Apr 29, 2008

On the Next Steps for Los Alamos. . . Lab Director Michael Anastasio

The following interview with Michael Anastasio, the Director of the National Nuclear Security Administration’s Los Alamos National Laboratory, was conducted by Nuclear Weapons and Materials Monitor Reporter Todd Jacobson. [28 April 2008]

Each of the directors of the NNSA’s weapons laboratories have been outspoken about their concern for science funding and how it might affect the future of the labs and the ability to certify the nuclear weapons stockpile. What does the future hold for ‘big science’ at the labs if the concerns aren’t addressed?

I think our concern is that the role of the laboratories for the country is to take science, the science we have, and bring it forward to help solve national problems. The trend is what our concern is. It’s not about a particular year budget, but it’s the trend over a period of time, and the look out into the future. We have concerns that there’s real risks; that science is getting squeezed out between the needs to maintain an infrastructure versus the need to take care of the mission. Both of those things are kind of growing, but the budget is declining, or at least we have to absorb inflation even if the budget is less, so that squeezes out our ability to actually execute the science.

And, of course, we think that these laboratories are really special places that are providing the kinds of large-scale science that takes on these kinds of missions. The same science that this program funds puts in place science that we then use to do all the other programmatic work that we do for corporations, for counter-terrorism, for energy, supporting other parts of the national security community.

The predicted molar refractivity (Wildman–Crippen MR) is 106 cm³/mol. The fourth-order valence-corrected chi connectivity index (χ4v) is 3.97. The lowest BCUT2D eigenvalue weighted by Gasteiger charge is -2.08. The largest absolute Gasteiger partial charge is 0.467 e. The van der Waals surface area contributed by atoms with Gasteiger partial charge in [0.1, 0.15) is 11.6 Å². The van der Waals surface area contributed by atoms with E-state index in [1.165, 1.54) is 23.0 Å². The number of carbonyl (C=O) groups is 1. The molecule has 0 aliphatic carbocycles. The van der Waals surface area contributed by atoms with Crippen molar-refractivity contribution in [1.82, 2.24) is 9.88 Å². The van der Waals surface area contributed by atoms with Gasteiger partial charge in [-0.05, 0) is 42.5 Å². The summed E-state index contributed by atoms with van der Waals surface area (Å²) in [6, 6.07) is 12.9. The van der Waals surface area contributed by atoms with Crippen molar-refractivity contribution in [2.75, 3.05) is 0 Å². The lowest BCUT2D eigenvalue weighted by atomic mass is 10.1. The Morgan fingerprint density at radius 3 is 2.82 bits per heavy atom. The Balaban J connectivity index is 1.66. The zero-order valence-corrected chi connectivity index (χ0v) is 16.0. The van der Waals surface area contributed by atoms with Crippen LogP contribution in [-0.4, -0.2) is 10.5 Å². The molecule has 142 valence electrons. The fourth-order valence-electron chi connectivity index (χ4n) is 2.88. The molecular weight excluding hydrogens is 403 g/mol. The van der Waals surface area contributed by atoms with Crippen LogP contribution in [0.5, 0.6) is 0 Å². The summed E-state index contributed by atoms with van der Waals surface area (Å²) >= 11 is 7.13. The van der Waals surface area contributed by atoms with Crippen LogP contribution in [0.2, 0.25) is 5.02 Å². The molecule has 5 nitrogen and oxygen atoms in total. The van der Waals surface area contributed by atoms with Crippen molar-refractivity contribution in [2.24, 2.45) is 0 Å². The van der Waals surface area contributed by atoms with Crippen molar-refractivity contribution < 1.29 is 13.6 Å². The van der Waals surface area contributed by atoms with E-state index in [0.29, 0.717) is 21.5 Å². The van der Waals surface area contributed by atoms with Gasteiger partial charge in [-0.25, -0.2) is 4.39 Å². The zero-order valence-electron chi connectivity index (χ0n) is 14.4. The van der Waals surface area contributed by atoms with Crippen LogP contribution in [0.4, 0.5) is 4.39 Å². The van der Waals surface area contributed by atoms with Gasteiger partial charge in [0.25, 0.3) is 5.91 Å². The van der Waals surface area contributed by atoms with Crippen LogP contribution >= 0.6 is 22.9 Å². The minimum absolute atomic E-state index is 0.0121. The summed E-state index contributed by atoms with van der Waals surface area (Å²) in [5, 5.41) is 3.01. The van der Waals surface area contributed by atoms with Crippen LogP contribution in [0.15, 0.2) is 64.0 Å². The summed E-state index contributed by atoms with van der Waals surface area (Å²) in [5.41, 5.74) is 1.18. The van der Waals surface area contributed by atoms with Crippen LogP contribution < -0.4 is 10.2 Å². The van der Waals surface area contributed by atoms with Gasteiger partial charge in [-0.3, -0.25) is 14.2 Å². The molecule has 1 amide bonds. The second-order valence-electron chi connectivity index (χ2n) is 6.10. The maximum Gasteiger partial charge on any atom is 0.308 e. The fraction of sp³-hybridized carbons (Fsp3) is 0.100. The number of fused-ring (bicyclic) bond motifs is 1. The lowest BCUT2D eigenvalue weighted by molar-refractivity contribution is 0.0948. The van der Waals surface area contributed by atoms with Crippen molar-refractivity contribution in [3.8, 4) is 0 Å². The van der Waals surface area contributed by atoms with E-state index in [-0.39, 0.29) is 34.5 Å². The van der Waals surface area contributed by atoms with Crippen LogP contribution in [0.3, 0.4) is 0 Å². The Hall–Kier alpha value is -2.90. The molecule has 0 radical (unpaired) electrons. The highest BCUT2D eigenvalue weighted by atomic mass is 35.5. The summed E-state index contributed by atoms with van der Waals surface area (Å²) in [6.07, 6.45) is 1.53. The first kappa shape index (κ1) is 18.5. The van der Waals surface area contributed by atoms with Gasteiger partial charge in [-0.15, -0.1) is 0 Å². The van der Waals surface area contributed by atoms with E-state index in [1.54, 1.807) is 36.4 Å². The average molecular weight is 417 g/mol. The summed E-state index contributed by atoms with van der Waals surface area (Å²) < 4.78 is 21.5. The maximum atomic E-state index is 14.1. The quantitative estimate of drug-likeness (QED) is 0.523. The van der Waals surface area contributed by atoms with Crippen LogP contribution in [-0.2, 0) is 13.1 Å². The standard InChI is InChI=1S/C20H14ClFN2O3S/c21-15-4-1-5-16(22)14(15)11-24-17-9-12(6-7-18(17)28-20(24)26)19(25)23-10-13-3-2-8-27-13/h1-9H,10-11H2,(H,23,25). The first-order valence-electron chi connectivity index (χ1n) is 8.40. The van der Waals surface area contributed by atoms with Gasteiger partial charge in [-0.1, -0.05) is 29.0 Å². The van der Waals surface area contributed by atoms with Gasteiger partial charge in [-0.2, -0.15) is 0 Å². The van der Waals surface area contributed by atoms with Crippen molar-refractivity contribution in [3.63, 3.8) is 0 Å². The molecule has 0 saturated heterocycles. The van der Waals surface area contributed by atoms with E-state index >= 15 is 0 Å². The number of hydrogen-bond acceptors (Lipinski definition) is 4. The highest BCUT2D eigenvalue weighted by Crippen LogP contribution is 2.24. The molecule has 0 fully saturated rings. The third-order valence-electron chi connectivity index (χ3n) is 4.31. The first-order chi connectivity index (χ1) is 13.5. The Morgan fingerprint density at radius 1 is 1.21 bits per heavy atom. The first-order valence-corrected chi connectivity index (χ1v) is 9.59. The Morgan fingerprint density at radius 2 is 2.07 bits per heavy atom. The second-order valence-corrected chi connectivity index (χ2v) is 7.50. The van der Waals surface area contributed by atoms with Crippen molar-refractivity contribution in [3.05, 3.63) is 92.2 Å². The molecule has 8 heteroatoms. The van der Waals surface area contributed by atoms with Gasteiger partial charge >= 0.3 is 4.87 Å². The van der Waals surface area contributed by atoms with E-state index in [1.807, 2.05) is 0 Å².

Is it possible to put a dollar figure on how much more is needed in terms of increased funding for science?

Well, I mean, in a laboratory with over $2 billion, it’s a 10 or 15 percent effect. That’s real money. We heard from Sen. Byron Dorgan on the Senate Energy and Water Appropriations Subcommittee and he’s got budget problems as well. So, the question is, how do we renew an infrastructure? How do we change our fixed cost? So we, at the laboratory, are trying to do that internally. We’re reducing the number of facilities we have—out of nine million square feet we are trying to get rid of two million of it. We’re aligning our workforce size with the kind of budget we have. We’re trying to reduce our cost so that the money that we get through Congress we can actually spend more of it on science. We’re trying to do what we can, and we have more we can do and we’re working on that.

The budget issues the labs are facing have resulted in workforce restructuring that’s happening to various degrees at each of the labs. What are the challenges of managing a workforce that is enduring these kinds of changes?

Yes, that’s been a huge problem, and of course we’re almost two years into the new contract at Los Alamos, and there’s a lot of change going on. Of course, the laboratory was facing lots of challenges and was under lots of pressure for the perceived issues around security and so forth, and then we bring in a new contract and a new approach to doing things, and that causes a lot of anxiety amongst people. Managing change is always difficult, but I’m feeling better that the morale at the laboratory has gone up, that the people are starting to focus, and I’m trying to get us all focused on the real exciting science that we are doing and the opportunities we have to help solve some really important plans for the country.

Of all the labs, Sandia seems to have done the best with expanding its mission and increasing its Work for Others repertoire. How can that be applied at Los Alamos?